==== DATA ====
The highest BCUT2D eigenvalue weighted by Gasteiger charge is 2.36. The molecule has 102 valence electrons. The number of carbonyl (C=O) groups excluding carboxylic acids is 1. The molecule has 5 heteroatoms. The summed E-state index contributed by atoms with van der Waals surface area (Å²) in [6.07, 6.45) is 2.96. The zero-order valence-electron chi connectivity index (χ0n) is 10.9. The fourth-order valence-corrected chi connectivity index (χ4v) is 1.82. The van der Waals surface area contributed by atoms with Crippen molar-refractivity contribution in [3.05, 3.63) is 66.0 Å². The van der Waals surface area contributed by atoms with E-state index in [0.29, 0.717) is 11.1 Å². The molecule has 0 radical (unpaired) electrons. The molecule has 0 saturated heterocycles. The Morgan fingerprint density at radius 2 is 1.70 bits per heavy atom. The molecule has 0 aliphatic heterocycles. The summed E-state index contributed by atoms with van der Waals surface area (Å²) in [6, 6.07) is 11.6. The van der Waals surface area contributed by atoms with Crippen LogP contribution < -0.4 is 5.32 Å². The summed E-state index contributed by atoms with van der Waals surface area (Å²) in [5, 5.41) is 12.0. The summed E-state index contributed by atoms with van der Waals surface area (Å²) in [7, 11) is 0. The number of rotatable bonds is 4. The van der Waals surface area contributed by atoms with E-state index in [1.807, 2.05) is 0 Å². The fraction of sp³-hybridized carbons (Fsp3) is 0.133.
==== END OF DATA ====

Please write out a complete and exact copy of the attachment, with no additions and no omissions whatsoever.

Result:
The highest BCUT2D eigenvalue weighted by Gasteiger charge is 2.36. The molecule has 102 valence electrons. The number of carbonyl (C=O) groups excluding carboxylic acids is 1. The molecule has 5 heteroatoms. The summed E-state index contributed by atoms with van der Waals surface area (Å²) in [6.07, 6.45) is 2.96. The zero-order valence-electron chi connectivity index (χ0n) is 10.9. The fourth-order valence-corrected chi connectivity index (χ4v) is 1.82. The van der Waals surface area contributed by atoms with Crippen molar-refractivity contribution in [3.05, 3.63) is 66.0 Å². The van der Waals surface area contributed by atoms with E-state index in [0.29, 0.717) is 11.1 Å². The molecule has 0 radical (unpaired) electrons. The molecule has 0 saturated heterocycles. The Morgan fingerprint density at radius 2 is 1.70 bits per heavy atom. The molecule has 0 aliphatic heterocycles. The summed E-state index contributed by atoms with van der Waals surface area (Å²) in [6, 6.07) is 11.6. The van der Waals surface area contributed by atoms with Crippen LogP contribution < -0.4 is 5.32 Å². The summed E-state index contributed by atoms with van der Waals surface area (Å²) in [5, 5.41) is 12.0. The summed E-state index contributed by atoms with van der Waals surface area (Å²) in [7, 11) is 0. The number of rotatable bonds is 4. The van der Waals surface area contributed by atoms with E-state index in [1.807, 2.05) is 0 Å². The fraction of sp³-hybridized carbons (Fsp3) is 0.133.